Today the UK Government’s long awaited Tobacco Control Plan was published and is encouraging reading for those who, like us, have an interest in tobacco harm reduction. Although the plan is short on detail there is some emphasis on a pragmatic, harm reduction approach, rather than on further punitive measures intended to force smokers to quit - although those already in place are set to continue.
The plan sets out some ambitious targets, including the goal of reducing smoking prevalence in England from 15.5% to 12% (or less) by 2022. It concentrates on reducing prevalence in pregnancy, among mental health patients and on reducing variations among different regional or socio-economic groups.
The foreword to the report hails the UK’s success in reducing the prevalence, and thus the harms, of smoking. These achievements are attributed to “world leading public health measures”. However, there is one glaring omission in the list which follows - the fact that the UK is also a world leader in its pragmatic approach to vaping, a pragmatism which has led to very significant numbers of smokers in the U.K. switching to the much safer alternative. Perhaps the omission is because the U.K. Government doesn't deserve to make that claim yet, as it enthusiastically embraced the EU TPD, stands by silently whilst vape bans proliferate, and clings to the illogical ban on another risk reduced product, snus.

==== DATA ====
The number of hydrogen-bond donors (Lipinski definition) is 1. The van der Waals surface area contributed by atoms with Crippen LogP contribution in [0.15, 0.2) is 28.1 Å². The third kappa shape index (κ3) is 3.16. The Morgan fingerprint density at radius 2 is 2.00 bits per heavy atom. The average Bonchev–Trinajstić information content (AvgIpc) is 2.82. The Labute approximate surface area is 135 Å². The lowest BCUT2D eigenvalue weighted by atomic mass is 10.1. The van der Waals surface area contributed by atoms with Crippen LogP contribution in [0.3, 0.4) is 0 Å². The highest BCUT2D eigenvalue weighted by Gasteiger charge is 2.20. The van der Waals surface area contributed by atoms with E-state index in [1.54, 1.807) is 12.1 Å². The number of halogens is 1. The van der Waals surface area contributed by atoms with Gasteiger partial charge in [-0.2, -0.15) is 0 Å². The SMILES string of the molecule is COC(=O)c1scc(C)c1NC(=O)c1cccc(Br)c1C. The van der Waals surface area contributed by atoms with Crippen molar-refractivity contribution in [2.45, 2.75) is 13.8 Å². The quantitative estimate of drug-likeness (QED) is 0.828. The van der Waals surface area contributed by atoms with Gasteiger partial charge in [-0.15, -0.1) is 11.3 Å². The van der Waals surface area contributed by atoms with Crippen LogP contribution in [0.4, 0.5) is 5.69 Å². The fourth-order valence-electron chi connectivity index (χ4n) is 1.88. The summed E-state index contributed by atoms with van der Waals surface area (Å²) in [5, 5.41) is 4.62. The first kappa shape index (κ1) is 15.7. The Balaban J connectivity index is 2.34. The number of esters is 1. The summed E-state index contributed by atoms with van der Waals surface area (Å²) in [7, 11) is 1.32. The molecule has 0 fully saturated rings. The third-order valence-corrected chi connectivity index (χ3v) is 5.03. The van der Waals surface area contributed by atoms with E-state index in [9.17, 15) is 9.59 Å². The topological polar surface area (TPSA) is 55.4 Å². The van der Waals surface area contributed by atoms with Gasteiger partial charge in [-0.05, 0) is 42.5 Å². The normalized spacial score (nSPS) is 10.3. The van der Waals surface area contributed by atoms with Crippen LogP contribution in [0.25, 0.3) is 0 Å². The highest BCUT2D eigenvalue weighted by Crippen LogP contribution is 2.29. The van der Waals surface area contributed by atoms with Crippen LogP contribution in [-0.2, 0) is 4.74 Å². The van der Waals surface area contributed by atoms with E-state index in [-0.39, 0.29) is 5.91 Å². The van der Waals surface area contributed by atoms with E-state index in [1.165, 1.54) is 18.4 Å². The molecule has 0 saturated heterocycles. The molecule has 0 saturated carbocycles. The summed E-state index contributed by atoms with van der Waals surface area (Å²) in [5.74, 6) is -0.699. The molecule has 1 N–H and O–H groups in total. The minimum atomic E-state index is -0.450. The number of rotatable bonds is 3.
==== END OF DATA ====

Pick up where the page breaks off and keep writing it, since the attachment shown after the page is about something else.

The latest Tobacco Control Plan though, gives us hope that at least some of these issues can be addressed. The government's commitment to review the TRPR, with a view to altering those provisions which relate to e-cigarettes, and the commitment to communicate accurate information about the relative risks of harm reduced products are, in particular, to be applauded. We hope to be heavily involved in that process.